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Pivot - Support - Resistance

To get a feel for where the most important daily support and resistance levels are located it would be ideal to incorporate the volume behind every trade into a set of equations to calculate the daily volume-weighted average price and standard deviation levels. But because it can be difficult to obtain reliable volume data for real-time, we might be better off concentrating solely on price action.

For years floor traders and market makers have done this by computing a set of pivot point support and resistance levels between which price can be expected to fluctuate. In a way, it is not so important that you know where these support and resistance levels are, but rather, that you know the floor traders or market makers know where they are.

For example, if the floor traders are gunning for money-management stops, guess what price levels they will test? Clearly, the pivot point support and resistance levels are the prices at which many stops are placed because everyone knows where these expected trading limits are.

The central pivot point (CPP) is the equilibrium point around which trading is expected to occur. The calculation for tomorrow’s CPP is simply the average of today’s high, low and close. When prices move away from the CPP there are zones of support and resistance that define the expected value area of the market. Because these zones are known, penetration and market moves beyond these support and resistance levels bring new players into the market who give further momentum to the buying or selling pressure.

Where C[1] is yesterday’s closing price, H[1] is yesterday’s high and L[1] is yesterday’s low, the central pivot point for today and its support and resistance levels are defined as:

Central pivot point P = (H[1] + L[1] + C[1]) / 3
First resistance R1 = (2*P) - L[1]
First support S1 = (2*P) - H[1]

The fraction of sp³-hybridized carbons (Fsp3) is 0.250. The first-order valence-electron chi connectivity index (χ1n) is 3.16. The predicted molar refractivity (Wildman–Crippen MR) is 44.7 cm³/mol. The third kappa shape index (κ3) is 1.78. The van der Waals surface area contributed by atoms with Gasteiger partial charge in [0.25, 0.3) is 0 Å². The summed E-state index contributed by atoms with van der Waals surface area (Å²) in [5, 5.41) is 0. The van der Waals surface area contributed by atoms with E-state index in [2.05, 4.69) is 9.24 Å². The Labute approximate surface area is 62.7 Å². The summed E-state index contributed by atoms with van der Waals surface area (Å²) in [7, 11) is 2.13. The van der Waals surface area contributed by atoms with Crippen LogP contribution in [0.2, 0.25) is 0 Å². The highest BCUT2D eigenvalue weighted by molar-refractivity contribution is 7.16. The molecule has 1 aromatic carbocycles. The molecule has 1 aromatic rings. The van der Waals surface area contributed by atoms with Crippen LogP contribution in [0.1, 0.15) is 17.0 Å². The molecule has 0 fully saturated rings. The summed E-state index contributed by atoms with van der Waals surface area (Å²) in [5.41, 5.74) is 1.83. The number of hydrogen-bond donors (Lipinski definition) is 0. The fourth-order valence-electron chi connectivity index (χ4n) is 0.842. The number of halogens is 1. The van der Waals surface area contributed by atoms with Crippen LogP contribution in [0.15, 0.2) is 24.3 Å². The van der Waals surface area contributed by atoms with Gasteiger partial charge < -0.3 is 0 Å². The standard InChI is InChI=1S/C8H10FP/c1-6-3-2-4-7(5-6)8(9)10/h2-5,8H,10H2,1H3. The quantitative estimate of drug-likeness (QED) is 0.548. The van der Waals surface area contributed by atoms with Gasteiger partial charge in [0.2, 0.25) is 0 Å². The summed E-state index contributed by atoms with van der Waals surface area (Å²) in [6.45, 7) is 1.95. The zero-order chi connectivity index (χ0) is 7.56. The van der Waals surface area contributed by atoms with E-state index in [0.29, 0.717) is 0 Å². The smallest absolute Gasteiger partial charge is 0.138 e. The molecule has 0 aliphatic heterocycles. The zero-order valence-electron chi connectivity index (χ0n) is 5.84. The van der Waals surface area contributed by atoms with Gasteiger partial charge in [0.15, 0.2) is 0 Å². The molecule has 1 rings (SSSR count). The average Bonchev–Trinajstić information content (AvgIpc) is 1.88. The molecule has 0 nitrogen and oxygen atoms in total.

Second resistance R2 = P + (R1 - S1)
Second support S2 = P - (R1 - S1)

There are variants that calculate the pivot point a little differently. One method substitutes the yesterday's close with today's open, and another variation averages both yesterdays close and today's open with yesterday's open & close. I have done some rough comparisons with intra-day data, and (at least currently) the original method seems to be more accurate.

Trading for today will usually remain between the first support and resistance levels as the floor traders and market makers make their markets. The second resistance or support levels come into play only upon failure of the first resistance or support levels to contain price.

If either of the first levels is penetrated, off-floor traders are attracted to the market. In this event, the breakout levels reverse their functions and serve as test points for continued trading. In a bullish breakout, the first resistance level now becomes a support level and the second resistance level becomes a new resistance level. In a bearish breakout, the first support level now becomes the resistance level and the second support level is now the new support level.

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It is clear that money-management stops placed within the range between the first support and resistance levels have a high probability of being hit. This is most likely the reason why almost all off-the-floor traders believe with absolute certainty that floor traders are gunning for their stops. To come to grips with this, some traders have used the "four-tick rule" by which a money-management stop is placed four ticks below the first support line or four ticks above the first resistance line.

However, in the cat-and-mouse game of trading, if the floor traders know where everyone calculates support and resistance it doesn’t take a giant mental leap to figure out they can pick off all the stops snuggled just outside these ranges as well.

The primary value of these support and resistance levels is that they enable you to know what the floor traders and market makers know. As technical trading tools, they should only be used in conjunction with other technical indicators to improve their efficiency.

In general, evaluate stocks before the open to determine the recent momentum for the stock. Consider a trade in that stock if the recent momentum of the stock, the current market momentum are going the same way. Try to catch the stock just after it moves through the pivot point. In addition to determining where to place stops, you can use the pivot / support / resistance to minimize getting into momentum trades at false tops & bottoms. You can also use the support resistance levels to estimate what the potential profit will be, to possibly keep out of trades with low potential.

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